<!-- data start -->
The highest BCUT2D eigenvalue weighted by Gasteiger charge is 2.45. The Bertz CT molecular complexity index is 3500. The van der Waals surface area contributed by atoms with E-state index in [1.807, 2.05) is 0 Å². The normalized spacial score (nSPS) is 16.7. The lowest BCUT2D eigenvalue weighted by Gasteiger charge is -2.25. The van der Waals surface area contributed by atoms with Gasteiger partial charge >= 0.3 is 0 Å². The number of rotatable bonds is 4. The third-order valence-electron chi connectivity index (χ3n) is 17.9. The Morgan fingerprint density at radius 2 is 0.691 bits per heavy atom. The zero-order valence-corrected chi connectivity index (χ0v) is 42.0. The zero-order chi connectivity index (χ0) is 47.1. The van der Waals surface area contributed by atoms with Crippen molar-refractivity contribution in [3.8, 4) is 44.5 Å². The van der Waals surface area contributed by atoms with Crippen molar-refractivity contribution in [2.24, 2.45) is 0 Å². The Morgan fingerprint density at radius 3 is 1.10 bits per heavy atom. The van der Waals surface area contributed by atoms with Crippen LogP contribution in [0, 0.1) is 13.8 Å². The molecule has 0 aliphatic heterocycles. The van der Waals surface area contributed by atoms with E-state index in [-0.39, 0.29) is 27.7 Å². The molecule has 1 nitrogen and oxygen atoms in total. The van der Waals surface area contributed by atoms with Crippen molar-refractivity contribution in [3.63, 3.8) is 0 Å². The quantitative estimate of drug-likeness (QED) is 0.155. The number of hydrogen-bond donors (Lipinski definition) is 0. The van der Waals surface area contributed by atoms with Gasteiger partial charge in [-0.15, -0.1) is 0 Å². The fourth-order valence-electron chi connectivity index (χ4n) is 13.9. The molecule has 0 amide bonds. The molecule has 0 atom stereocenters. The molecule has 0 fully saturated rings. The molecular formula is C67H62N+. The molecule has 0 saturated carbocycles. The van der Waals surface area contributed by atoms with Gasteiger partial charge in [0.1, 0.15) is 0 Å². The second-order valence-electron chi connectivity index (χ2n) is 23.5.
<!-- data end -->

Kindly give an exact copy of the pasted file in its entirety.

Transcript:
The highest BCUT2D eigenvalue weighted by Gasteiger charge is 2.45. The Bertz CT molecular complexity index is 3500. The van der Waals surface area contributed by atoms with E-state index in [1.807, 2.05) is 0 Å². The normalized spacial score (nSPS) is 16.7. The lowest BCUT2D eigenvalue weighted by Gasteiger charge is -2.25. The van der Waals surface area contributed by atoms with Gasteiger partial charge >= 0.3 is 0 Å². The number of rotatable bonds is 4. The third-order valence-electron chi connectivity index (χ3n) is 17.9. The Morgan fingerprint density at radius 2 is 0.691 bits per heavy atom. The zero-order valence-corrected chi connectivity index (χ0v) is 42.0. The zero-order chi connectivity index (χ0) is 47.1. The van der Waals surface area contributed by atoms with Crippen molar-refractivity contribution in [3.8, 4) is 44.5 Å². The van der Waals surface area contributed by atoms with Crippen molar-refractivity contribution in [2.24, 2.45) is 0 Å². The Morgan fingerprint density at radius 3 is 1.10 bits per heavy atom. The van der Waals surface area contributed by atoms with Crippen LogP contribution in [0, 0.1) is 13.8 Å². The molecule has 0 aliphatic heterocycles. The van der Waals surface area contributed by atoms with E-state index in [-0.39, 0.29) is 27.7 Å². The molecule has 1 nitrogen and oxygen atoms in total. The van der Waals surface area contributed by atoms with Crippen molar-refractivity contribution in [3.63, 3.8) is 0 Å². The quantitative estimate of drug-likeness (QED) is 0.155. The number of hydrogen-bond donors (Lipinski definition) is 0. The van der Waals surface area contributed by atoms with Gasteiger partial charge in [-0.15, -0.1) is 0 Å². The fourth-order valence-electron chi connectivity index (χ4n) is 13.9. The molecule has 0 amide bonds. The molecule has 0 atom stereocenters. The molecule has 0 fully saturated rings. The molecular formula is C67H62N+. The molecule has 0 saturated carbocycles. The van der Waals surface area contributed by atoms with Gasteiger partial charge in [0.1, 0.15) is 0 Å². The second-order valence-electron chi connectivity index (χ2n) is 23.5.